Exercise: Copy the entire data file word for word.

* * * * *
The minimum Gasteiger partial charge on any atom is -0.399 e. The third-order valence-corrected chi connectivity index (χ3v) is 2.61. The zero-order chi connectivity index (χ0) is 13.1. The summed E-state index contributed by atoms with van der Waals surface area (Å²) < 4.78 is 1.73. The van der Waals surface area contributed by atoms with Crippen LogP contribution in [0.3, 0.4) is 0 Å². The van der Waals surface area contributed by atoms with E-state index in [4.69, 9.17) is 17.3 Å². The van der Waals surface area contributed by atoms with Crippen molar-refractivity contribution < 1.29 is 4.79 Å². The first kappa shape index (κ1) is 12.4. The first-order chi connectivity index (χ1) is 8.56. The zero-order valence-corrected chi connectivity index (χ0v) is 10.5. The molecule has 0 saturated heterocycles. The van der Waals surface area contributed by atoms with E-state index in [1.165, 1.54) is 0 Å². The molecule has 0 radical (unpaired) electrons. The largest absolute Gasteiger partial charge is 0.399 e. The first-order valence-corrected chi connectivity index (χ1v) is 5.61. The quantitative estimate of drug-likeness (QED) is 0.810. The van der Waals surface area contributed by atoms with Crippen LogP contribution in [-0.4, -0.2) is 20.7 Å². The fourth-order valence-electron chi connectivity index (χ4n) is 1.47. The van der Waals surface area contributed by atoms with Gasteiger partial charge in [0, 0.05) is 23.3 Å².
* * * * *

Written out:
The minimum Gasteiger partial charge on any atom is -0.399 e. The third-order valence-corrected chi connectivity index (χ3v) is 2.61. The zero-order chi connectivity index (χ0) is 13.1. The summed E-state index contributed by atoms with van der Waals surface area (Å²) < 4.78 is 1.73. The van der Waals surface area contributed by atoms with Crippen LogP contribution in [0.3, 0.4) is 0 Å². The van der Waals surface area contributed by atoms with E-state index in [4.69, 9.17) is 17.3 Å². The van der Waals surface area contributed by atoms with Crippen molar-refractivity contribution < 1.29 is 4.79 Å². The first kappa shape index (κ1) is 12.4. The first-order chi connectivity index (χ1) is 8.56. The zero-order valence-corrected chi connectivity index (χ0v) is 10.5. The molecule has 0 saturated heterocycles. The van der Waals surface area contributed by atoms with E-state index in [1.165, 1.54) is 0 Å². The molecule has 0 radical (unpaired) electrons. The largest absolute Gasteiger partial charge is 0.399 e. The first-order valence-corrected chi connectivity index (χ1v) is 5.61. The quantitative estimate of drug-likeness (QED) is 0.810. The van der Waals surface area contributed by atoms with Crippen LogP contribution in [-0.4, -0.2) is 20.7 Å². The fourth-order valence-electron chi connectivity index (χ4n) is 1.47. The van der Waals surface area contributed by atoms with Gasteiger partial charge in [0, 0.05) is 23.3 Å².